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Years in the industry:
In becoming the financial advisor he is today, Jay Dowhaniuk identifies two figures who were instrumental in his life: his grandfather, who ran a successful gravel business in Edmonton, and family friend Paul Johnson. Johnson, who had his own practice at Raymond James, was a mentor to Dowhaniuk after he joined the firm.
The two later became partners, an arrangement that lasted for 12 years until Johnson’s untimely death last year. Dowhaniuk looks back on those early years with great fondness, and identifies why younger advisors sometimes struggle to make their mark. “Unless a young advisor can partner with a well established veteran advisor, like I did, it’s almost impossible for them to earn a decent living in the first few years,” he says. “I think more mentorship programs would be a great help to those wanting to enter this business.”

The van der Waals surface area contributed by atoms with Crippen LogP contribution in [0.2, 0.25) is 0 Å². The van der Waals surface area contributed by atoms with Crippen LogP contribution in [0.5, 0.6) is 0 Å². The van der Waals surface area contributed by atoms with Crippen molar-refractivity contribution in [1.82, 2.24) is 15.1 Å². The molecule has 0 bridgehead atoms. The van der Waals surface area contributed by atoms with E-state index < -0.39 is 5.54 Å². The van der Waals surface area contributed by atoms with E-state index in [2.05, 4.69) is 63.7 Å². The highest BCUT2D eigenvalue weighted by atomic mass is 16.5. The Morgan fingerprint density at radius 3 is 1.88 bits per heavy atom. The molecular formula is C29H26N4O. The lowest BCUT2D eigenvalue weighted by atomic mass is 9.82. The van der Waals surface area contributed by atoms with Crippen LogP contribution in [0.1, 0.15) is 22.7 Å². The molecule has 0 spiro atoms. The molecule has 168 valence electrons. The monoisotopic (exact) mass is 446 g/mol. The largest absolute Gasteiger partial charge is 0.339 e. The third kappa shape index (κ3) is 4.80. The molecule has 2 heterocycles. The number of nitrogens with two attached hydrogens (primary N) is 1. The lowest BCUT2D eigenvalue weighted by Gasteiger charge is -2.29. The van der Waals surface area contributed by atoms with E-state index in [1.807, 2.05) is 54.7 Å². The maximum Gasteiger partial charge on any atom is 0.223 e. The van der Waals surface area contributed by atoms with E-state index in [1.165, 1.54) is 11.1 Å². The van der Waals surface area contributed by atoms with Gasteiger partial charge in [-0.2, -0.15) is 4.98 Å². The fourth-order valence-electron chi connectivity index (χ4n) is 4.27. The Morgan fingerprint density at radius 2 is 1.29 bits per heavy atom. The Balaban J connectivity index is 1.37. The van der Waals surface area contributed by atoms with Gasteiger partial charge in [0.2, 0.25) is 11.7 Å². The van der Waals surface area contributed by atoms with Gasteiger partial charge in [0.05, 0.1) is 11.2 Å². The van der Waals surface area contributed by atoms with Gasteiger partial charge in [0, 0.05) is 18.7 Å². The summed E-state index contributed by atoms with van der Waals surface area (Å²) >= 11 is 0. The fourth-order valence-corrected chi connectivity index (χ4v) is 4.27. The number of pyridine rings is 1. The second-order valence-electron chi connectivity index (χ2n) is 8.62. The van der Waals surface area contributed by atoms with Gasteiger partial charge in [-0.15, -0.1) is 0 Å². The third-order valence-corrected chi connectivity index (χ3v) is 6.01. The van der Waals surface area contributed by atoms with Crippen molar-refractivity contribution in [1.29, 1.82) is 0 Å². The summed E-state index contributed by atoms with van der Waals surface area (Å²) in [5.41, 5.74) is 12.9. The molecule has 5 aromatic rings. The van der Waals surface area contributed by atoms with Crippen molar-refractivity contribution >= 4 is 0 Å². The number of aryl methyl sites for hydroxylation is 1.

Now that he is established, Dowhaniuk is thankful to have had the support of a firm the size of Raymond James. In his 16 years in the business, he has seen many independent names swallowed up as the banks extended their reach. “Over time, the bank-owned firms slowly started to interfere and influence how their financial advisors dealt with their clients,” he says. “They incentivized advisors to build ‘model portfolios’ and become the client’s actual portfolio manager. I see a time down the road when all financial advisors at bank-owned firms will be on salary selling bank-branded products. I’m not convinced this is the best solution for clients.”
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